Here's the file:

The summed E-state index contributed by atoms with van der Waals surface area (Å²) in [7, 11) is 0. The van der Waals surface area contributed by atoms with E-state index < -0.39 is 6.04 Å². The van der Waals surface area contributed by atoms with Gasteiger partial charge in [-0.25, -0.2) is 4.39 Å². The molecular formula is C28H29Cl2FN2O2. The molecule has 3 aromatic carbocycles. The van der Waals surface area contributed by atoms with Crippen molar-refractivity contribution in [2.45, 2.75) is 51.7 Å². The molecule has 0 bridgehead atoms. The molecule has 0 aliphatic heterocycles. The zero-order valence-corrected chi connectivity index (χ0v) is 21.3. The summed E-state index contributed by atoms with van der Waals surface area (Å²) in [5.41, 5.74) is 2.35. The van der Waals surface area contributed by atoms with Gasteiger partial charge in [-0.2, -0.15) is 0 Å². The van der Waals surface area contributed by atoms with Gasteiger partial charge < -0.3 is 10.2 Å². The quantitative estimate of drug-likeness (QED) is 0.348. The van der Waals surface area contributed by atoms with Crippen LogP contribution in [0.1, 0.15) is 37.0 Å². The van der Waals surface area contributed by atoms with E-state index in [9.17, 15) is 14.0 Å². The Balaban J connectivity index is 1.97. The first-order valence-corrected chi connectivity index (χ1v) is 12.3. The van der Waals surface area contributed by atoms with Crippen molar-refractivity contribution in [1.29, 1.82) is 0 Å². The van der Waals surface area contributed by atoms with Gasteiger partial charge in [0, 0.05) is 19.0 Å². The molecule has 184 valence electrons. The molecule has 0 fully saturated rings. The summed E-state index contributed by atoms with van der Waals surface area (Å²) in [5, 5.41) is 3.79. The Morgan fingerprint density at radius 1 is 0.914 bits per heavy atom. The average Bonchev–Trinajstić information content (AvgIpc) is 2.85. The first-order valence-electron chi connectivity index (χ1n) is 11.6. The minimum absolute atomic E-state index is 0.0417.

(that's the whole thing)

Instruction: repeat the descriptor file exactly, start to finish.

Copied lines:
The summed E-state index contributed by atoms with van der Waals surface area (Å²) in [7, 11) is 0. The van der Waals surface area contributed by atoms with E-state index < -0.39 is 6.04 Å². The van der Waals surface area contributed by atoms with Gasteiger partial charge in [-0.25, -0.2) is 4.39 Å². The molecular formula is C28H29Cl2FN2O2. The molecule has 3 aromatic carbocycles. The van der Waals surface area contributed by atoms with Crippen molar-refractivity contribution in [2.45, 2.75) is 51.7 Å². The molecule has 0 bridgehead atoms. The molecule has 0 aliphatic heterocycles. The zero-order valence-corrected chi connectivity index (χ0v) is 21.3. The summed E-state index contributed by atoms with van der Waals surface area (Å²) in [5.41, 5.74) is 2.35. The van der Waals surface area contributed by atoms with Gasteiger partial charge in [-0.2, -0.15) is 0 Å². The van der Waals surface area contributed by atoms with Gasteiger partial charge < -0.3 is 10.2 Å². The quantitative estimate of drug-likeness (QED) is 0.348. The van der Waals surface area contributed by atoms with Crippen LogP contribution in [0.1, 0.15) is 37.0 Å². The van der Waals surface area contributed by atoms with E-state index in [9.17, 15) is 14.0 Å². The Balaban J connectivity index is 1.97. The first-order valence-corrected chi connectivity index (χ1v) is 12.3. The van der Waals surface area contributed by atoms with Crippen molar-refractivity contribution in [1.29, 1.82) is 0 Å². The van der Waals surface area contributed by atoms with Gasteiger partial charge in [0, 0.05) is 19.0 Å². The molecule has 184 valence electrons. The molecule has 0 fully saturated rings. The summed E-state index contributed by atoms with van der Waals surface area (Å²) in [5, 5.41) is 3.79. The Morgan fingerprint density at radius 1 is 0.914 bits per heavy atom. The average Bonchev–Trinajstić information content (AvgIpc) is 2.85. The first-order valence-electron chi connectivity index (χ1n) is 11.6. The minimum absolute atomic E-state index is 0.0417.